A friend recently asked me how to sharpen a serrated knife, and I realized I had no idea. I sharpen my chef's and paring knives at home on my sharpening stone. But I've never sharpened my serrated blade. Poking around online, I found a link that says you can sharpen on a stone by each individual blade serration. That sounds insanely time-consuming. Other sites say it should only be sharpened by a professional.
Anyone have any suggestions for how best to sharpen a serrated knife?
Update: Doh! Forgot to turn comments on. Fixed now, answer away.
14 thoughts on “How to sharpen a serrated knife”
I’ve heard it’s best simply not to bother with sharpening your serrated knives, and for that reason, it’s not worth it to buy expensive bread knives. One of my favorite bread bakeries uses and sells $5 ones and that got me convinced about the cheap-bread-knife bit.
Use a round steel file. They usually taper a little, so you can use it for various sized serrated knives. It won’t be quite as fine as using a stone, so you will need to steel/hone the blade in the same fashion that you sharpened it.
echoing what the first commenter said, any bread knife will do. in culinary school, they teach not to sharpen them. there’s no need (if you used correctly).
…which begs the question: How do you use a bread knife incorrectly?
Because I forgot to turn on comments for this entry at first, I got two suggestions via email.
I’ve had great success sharpening regular knives, serrated knives, vegetable peelers, and pretty much anything else you can think of on a Spyderco Tri-Angle Sharpmaker:
I still take my knives to be professionally sharpened every six months or so, but this does a really nice job.
I use (at the recommendation of a local butcher) the Spyderco works great. My favorite chefs knife I have to admit that I take it to the butcher and for a couple dollars he puts an edge that is remarkable on it for me.
I realize this isn’t a tip on how to sharpen your serrated knife yourself, but I take my serrated knife (and other knives) to be sharpened by the lovely lady in Chelsea Market who sits there patiently on Wednesdays and Saturdays waiting for customers. She does all her knife sharpening by hand and charges reasonable rates. I like supporting her, though I’ve also always wanted to try the knife sharpeners who toodle through the West Village in their old-fashioned truck…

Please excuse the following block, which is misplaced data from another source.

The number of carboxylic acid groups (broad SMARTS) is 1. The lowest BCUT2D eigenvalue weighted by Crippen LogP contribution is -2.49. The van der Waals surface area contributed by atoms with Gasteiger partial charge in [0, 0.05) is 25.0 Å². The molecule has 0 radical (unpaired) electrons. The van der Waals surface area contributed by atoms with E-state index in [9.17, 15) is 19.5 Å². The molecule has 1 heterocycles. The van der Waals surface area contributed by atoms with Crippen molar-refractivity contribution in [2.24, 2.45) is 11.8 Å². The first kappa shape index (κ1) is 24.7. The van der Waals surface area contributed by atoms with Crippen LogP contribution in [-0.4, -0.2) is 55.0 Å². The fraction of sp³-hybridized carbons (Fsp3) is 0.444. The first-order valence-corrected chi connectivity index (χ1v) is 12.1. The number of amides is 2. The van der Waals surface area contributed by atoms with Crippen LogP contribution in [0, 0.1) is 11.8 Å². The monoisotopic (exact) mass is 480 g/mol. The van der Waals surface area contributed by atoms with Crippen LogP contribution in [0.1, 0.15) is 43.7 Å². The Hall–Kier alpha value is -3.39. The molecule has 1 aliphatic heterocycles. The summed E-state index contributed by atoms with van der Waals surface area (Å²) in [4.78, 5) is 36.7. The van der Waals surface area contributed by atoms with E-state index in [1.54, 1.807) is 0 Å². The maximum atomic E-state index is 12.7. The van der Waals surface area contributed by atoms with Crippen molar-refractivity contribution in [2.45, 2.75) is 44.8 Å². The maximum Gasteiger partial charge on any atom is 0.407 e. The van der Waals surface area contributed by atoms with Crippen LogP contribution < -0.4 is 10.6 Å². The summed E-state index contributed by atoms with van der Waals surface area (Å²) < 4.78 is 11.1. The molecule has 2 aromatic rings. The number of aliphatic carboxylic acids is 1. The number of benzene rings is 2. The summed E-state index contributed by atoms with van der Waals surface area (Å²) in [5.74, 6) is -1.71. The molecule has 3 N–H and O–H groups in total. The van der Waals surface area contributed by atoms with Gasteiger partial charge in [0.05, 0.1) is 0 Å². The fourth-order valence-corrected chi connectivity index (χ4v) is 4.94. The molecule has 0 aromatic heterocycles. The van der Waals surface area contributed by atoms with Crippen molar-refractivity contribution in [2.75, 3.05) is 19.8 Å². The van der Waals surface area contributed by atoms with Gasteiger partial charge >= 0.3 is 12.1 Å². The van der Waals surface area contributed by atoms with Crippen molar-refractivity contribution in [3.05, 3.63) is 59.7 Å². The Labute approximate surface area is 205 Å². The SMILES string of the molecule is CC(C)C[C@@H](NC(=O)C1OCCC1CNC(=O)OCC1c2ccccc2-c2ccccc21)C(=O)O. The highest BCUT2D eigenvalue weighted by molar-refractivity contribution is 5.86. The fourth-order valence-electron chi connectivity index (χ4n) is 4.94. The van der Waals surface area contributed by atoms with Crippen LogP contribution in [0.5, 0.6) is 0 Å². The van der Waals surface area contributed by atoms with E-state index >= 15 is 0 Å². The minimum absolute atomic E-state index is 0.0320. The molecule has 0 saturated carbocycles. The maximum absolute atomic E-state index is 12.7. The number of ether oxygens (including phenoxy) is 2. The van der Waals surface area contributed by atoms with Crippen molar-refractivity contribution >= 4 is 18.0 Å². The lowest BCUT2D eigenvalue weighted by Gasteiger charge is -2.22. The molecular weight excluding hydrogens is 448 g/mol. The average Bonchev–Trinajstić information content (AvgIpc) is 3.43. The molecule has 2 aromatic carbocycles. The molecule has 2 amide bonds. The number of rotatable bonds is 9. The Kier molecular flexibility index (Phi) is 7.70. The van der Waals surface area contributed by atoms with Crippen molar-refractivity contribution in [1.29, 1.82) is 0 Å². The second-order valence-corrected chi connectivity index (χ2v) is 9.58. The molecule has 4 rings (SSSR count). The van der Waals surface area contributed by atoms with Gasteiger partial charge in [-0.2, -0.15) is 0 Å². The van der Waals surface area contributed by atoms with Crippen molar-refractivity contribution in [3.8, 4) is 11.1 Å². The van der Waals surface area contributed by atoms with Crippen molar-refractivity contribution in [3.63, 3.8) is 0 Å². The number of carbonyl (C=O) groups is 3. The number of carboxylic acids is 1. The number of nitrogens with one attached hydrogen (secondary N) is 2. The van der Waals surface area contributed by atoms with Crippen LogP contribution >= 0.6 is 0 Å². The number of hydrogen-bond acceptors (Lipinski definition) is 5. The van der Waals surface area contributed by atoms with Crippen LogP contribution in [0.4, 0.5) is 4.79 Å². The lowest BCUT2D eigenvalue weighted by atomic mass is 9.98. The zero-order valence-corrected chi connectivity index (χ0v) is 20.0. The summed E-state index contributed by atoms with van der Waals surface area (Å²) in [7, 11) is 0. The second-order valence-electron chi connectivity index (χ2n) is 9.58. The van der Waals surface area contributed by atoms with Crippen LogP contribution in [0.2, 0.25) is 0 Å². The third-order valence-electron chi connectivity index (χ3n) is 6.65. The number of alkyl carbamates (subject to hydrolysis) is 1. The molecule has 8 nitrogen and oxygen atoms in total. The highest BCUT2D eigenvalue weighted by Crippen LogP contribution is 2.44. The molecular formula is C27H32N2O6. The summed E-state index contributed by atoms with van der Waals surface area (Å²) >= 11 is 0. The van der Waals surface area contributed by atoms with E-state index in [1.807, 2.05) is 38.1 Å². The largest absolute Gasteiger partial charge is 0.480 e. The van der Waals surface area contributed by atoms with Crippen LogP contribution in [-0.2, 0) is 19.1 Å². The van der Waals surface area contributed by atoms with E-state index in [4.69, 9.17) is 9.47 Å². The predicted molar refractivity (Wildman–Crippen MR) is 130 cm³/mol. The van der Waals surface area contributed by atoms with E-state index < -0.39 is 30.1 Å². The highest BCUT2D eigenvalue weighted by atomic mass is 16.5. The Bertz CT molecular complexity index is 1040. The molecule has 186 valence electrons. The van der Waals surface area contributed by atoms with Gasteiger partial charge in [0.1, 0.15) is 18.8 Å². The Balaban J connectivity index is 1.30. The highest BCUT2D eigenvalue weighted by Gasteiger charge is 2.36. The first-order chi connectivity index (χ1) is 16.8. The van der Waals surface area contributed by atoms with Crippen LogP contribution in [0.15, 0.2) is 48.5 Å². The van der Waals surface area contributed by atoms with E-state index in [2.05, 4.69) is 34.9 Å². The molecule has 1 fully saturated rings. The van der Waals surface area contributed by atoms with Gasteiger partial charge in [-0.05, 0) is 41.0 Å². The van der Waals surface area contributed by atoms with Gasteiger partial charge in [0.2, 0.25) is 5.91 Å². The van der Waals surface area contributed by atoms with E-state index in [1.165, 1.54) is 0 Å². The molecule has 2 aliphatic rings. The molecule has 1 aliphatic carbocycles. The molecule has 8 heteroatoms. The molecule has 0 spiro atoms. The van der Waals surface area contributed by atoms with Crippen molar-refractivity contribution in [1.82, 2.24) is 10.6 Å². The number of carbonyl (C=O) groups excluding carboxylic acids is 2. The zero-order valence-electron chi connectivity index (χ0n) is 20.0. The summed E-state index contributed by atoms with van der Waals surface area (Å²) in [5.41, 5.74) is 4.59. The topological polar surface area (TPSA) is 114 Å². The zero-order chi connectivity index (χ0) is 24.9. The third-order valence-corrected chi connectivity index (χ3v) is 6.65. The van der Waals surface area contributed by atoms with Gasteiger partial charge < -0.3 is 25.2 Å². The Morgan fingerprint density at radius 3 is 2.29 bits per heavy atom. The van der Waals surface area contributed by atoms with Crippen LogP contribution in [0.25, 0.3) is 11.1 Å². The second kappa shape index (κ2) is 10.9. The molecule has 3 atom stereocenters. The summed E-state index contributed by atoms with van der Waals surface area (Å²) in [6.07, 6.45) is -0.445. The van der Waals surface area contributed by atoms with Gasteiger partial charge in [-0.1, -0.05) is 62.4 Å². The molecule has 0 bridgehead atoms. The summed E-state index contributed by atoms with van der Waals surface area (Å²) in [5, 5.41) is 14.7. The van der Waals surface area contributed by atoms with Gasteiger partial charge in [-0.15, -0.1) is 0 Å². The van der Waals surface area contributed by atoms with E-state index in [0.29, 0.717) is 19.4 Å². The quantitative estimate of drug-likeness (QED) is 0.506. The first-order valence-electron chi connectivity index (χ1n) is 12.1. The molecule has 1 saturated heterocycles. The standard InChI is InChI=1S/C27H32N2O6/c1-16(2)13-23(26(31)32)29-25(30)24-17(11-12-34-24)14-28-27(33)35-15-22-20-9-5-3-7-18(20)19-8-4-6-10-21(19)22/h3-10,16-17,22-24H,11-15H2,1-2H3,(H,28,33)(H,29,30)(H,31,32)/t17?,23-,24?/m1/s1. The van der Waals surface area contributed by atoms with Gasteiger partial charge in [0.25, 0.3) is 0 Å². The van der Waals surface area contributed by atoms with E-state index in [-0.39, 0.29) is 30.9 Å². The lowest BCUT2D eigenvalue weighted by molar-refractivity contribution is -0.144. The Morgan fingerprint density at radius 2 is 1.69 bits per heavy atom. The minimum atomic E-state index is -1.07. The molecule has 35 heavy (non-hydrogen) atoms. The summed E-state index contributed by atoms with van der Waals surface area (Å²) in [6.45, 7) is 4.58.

I, too, am an advocate of saving money on serrated knives; truth be told, though, I don’t even use my serrated knives all that much, so I only have to replace them infrequently.
yes. bring it to the knife sharpening woman in the chelsea market. that is what i did. 🙂
I second what Regan said…plus I worked in a cooking store for years and we always told people the same thing…buy the cheap Henkles at Target ($12) and keep it for 10 years…then toss…
Cheap serrated knives? How do you cut your tomatoes? A good serrated knife + a tomato = some of the easiest cuttin’ you’ve ever done seen.
Jason ~ of course you would use a tomato knife. ha. only $60.
I think the whole idea is that if you use your serrated knife for things that it’s intended, it won’t dull. but when you use it to knock through “other” things, that’s when it dulls. a good, cheap utility knife is always valuable.
While I’m familiar with using a round file to sharpen in the recesses between the tips of the serrations, I’ve found a rotary tool (ie Dremel tool) with a fine grinder drum attachment works really well for said application… I’ve also found it useful for sharpening the S-Blade of my Robot-Coupe, and other things of that ilk, that can not be easily sharpened on stones. Also, even a GOOD serrated knife will dull over time if used only for its intended purposes… like cutting A LOT of crusty bread.
Sometimes expensive knives are worth it. I’ve had a Cutco serrated blade (called a Trimmer) for ten years. It’s never been sharpened and is still frighteningly perfect. I adore this knife! My second favorite cutting tool is (are?) my Wusthof kitchen scissors. Kitchen scissors are the bomb!!!
I have had pretty good success using this Chef’s Choice 120 Sharpener for serrated blades. You only use the third stage which has a semi flexible stropping disc that can bend its way into the serrations. http://www.chefknivestogo.com/chefchoic3st.html
I hope this helps.
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